Review: Now You See Me


The real magic at work here is Isla Fisher's cleavage

I love magic. I always have. If you suspend your disbelief that magic's not real (kind of like wrestling), it can take you to a wonderful place, a place where that rabbit really did get pulled from some pocket dimension inside a top hat or that the Statue of Liberty really did disappear. It's wonderful.

From the first time I saw the trailer for Now You See Me, there was a lot to like. It had a small but diverse ensemble consisting of Jesse Eisenberg, Woody Harrelson, Isla Fisher, Dave Franco, Mark Ruffalo, Michael Caine, and Morgan Freeman. If that's not enough to entice, there's no joy in your lives. And on top of that, the first four actors I listed play magicians who rob banks using magic and give the money to the less-fortunate.

Between my love of magic and my love of all those actors (and Common too!), I went in with very high hopes. Could the real trick be getting my hopes up only to disappoint, or do they pull a hit out of the hat? You'll just have to read on to find out!

Now You See Me
Director: Louis Letterier
Rated: PG-13
Release Date: May 31, 2013

Now You See Me follows four solo-act magicians (Eisenberg, Harrelson, Fisher, and Franco), who were all assembled by a mystery person with an affectation for tarot cards to perform a series of elaborate tricks illusions that involve a Robin Hood-like schtick of taking money that doesn't belong to them and giving it to people who, for one reason or another, deserve it. Mark Ruffalo plays a really grumpy FBI agent saddled with a cute French Interpol desk jockey (Mélanie Laurent), and the two of them are tasked with tracking down and arresting the magical quartet. Michael Caine plays the guy who put the money behind their performances, who quickly finds himself on the short end of the stick when he too falls victim to their mysterious master plan, and enlists the help of magician debunker Morgan Freeman to get what they took from him. Lots of twists and turns follow over the course of the film's 116-minute run-time, and each one of them kept me on the edge of my seat.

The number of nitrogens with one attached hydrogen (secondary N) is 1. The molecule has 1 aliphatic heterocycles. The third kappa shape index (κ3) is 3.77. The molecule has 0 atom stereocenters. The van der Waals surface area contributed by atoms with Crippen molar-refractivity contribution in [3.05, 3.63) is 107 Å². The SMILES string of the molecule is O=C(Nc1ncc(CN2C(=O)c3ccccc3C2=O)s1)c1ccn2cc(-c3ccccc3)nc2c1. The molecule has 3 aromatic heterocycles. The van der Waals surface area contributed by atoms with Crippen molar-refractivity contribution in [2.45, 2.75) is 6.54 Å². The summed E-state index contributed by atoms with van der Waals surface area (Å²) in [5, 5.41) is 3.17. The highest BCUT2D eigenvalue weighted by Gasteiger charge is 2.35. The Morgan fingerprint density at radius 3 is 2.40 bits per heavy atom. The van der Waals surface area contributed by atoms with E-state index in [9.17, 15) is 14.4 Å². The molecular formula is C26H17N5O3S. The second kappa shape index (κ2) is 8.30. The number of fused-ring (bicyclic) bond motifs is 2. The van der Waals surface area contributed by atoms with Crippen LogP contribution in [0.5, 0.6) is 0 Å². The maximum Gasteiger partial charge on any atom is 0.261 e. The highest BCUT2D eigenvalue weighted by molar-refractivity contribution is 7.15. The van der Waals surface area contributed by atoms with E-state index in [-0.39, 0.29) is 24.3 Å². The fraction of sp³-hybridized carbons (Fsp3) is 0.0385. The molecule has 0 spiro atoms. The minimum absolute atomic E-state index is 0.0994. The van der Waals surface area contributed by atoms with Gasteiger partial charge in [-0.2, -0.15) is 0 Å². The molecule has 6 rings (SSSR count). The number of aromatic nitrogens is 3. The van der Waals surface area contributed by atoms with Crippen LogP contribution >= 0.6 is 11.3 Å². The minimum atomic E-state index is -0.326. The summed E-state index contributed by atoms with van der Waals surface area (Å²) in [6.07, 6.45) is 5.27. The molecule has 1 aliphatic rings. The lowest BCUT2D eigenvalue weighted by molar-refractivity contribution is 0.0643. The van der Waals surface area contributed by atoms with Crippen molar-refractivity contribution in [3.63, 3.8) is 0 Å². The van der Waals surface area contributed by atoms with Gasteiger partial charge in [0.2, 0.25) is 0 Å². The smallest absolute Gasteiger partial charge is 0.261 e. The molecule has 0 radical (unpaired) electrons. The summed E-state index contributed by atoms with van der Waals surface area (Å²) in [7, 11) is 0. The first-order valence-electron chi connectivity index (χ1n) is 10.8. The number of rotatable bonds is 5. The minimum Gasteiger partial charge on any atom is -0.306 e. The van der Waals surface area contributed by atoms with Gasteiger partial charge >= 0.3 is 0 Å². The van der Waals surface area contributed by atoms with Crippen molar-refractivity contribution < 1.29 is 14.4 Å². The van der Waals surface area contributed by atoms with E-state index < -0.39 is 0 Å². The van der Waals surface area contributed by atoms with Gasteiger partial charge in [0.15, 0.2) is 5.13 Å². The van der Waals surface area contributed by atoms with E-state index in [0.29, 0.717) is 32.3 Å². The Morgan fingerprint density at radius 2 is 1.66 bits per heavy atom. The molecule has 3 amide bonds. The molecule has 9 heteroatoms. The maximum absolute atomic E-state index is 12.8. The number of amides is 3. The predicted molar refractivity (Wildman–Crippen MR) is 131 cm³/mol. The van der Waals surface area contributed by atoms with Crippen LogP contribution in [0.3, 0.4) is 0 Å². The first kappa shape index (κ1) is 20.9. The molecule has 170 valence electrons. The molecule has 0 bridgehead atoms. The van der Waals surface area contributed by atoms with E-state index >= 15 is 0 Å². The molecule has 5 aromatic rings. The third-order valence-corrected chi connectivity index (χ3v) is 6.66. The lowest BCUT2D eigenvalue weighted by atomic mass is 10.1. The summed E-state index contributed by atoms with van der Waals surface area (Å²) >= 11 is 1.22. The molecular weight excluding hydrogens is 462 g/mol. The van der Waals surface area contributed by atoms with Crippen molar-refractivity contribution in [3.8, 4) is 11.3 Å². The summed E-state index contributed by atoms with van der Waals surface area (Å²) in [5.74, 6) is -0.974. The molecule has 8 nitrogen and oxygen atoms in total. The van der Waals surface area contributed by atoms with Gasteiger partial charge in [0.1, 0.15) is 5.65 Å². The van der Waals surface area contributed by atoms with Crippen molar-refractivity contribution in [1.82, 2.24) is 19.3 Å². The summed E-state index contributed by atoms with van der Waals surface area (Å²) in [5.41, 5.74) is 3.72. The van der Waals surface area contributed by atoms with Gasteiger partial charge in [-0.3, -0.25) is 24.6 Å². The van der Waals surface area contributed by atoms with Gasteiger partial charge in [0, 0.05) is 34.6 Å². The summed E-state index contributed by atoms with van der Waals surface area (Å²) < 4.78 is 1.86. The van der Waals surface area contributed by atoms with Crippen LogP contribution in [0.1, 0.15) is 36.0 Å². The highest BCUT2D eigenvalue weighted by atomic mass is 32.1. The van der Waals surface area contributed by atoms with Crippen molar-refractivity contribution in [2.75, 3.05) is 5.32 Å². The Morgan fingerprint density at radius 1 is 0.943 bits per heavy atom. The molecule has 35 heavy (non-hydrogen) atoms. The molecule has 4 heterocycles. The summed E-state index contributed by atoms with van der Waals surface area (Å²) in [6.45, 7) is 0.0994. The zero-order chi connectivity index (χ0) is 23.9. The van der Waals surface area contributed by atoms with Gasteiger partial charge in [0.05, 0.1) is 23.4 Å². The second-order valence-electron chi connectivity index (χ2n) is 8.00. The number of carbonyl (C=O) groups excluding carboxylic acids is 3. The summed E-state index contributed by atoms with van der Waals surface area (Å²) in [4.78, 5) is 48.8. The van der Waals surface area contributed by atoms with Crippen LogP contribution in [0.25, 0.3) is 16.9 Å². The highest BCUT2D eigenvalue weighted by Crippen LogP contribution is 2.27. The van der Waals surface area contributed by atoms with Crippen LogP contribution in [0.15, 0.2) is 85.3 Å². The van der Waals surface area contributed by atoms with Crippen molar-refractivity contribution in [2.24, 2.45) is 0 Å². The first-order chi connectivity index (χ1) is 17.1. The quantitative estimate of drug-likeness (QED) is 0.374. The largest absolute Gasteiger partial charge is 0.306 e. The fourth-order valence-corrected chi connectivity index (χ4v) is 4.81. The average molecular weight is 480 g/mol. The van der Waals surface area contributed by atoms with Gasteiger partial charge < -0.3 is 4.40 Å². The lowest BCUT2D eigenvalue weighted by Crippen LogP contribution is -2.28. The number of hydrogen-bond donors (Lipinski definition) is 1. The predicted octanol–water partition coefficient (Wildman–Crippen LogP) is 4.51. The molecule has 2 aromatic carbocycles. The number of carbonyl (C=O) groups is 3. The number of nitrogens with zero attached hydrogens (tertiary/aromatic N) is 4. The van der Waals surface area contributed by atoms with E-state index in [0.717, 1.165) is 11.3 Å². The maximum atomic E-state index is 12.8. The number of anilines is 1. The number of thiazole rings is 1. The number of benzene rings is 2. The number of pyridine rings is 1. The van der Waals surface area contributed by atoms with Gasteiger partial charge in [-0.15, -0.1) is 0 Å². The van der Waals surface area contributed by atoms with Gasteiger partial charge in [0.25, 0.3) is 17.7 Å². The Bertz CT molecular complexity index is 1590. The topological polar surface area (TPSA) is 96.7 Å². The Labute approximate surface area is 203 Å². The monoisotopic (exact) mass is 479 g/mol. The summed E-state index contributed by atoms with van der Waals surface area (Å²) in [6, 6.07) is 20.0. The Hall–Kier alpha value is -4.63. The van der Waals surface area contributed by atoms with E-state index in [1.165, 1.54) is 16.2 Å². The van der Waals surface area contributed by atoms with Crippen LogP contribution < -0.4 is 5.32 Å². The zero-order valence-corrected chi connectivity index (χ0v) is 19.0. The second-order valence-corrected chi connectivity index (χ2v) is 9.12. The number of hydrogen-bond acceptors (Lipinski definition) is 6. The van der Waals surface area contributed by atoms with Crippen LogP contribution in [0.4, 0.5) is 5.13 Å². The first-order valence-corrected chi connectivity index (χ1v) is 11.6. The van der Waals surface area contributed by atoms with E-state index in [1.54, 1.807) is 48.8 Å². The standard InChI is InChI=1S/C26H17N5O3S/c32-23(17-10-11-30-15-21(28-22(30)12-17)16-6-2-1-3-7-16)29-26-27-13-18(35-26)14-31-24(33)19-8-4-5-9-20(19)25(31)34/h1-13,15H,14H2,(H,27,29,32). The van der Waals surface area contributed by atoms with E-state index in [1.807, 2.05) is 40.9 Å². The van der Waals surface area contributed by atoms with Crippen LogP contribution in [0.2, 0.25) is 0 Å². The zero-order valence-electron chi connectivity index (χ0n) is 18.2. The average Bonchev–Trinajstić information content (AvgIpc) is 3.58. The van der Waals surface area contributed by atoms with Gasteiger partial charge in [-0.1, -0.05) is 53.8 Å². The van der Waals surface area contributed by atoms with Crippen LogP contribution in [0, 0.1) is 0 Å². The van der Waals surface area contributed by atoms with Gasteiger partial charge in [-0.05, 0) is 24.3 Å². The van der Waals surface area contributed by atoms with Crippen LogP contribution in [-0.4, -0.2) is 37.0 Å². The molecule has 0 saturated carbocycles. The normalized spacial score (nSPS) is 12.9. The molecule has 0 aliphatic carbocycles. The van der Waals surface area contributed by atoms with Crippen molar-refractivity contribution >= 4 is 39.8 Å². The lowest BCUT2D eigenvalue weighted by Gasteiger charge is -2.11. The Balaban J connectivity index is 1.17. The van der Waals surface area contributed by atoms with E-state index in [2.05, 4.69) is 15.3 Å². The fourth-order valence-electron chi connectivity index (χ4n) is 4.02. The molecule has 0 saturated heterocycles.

I won't take up your precious time by telling you how good each individual actor is, because on the whole, their performances being far above average would be redundant. When's the last time Woody Harrelson didn't deliver? Do you really doubt Caine or Freeman's prowess? The only person to really talk about is Dave Franco. he gets side-lined a little bit on account of standing next to all those huge names, but even he brings it. He hasn't really gotten any roles yet with which to display his chops, but he was certainly not a weak link by any stretch of the imagination. There is one scene, however, where he really gets to shine as he goes head-to-head, literally, with Ruffalo's character, and it's awesome.

The film is really, really stylish. From the get-go, when it introduces each of the magicians and their different abilities (Eisenberg's sleight-of-hand , Harrelson's mentalism, Fisher's escape artistry, and Franco's...well, he can throw cards like Gambit, I guess?), the movie just oozes flashy, light-hearted fun. Louis Leterrier did a great job of keeping the film, and the characters, moving, with the kooky quartet always a step ahead of the increasingly more grumpy Ruffalo.

Speaking of Ruffalo, the way I saw this film is he is very much the Clouseau of the film, and even though he's the antagonist of the 'main' characters, you could view him as the main character himself. It's almost like two movies in one, depending on how you look at it, and that is very fitting with the whole film's theme of looking closely.

In the end, Now You See Me is one of the year's most fun movies. It's got action, comedy, magic, a little bit of romance (but nowhere near enough to shift focus off of the main plot), and a really great mystery. Also, it's a bunch of talented, attractive people chasing each other around for two hours while doing magic! I don't know what more you could ask for.

Well...a sequel, maybe.

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Now You See Me reviewed by Sean Walsh



Impressive effort with a few noticeable problems holding it back. Won't astound everyone, but is worth your time and cash.
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Sean Walsh
Sean WalshAssociate Editor   gamer profile

Sean Walsh has been a fan of movies ever since he can remember. His father assures him that he wept when Optimus Prime died in the original movie, but seeing as how Sean was less than a year old... more + disclosures



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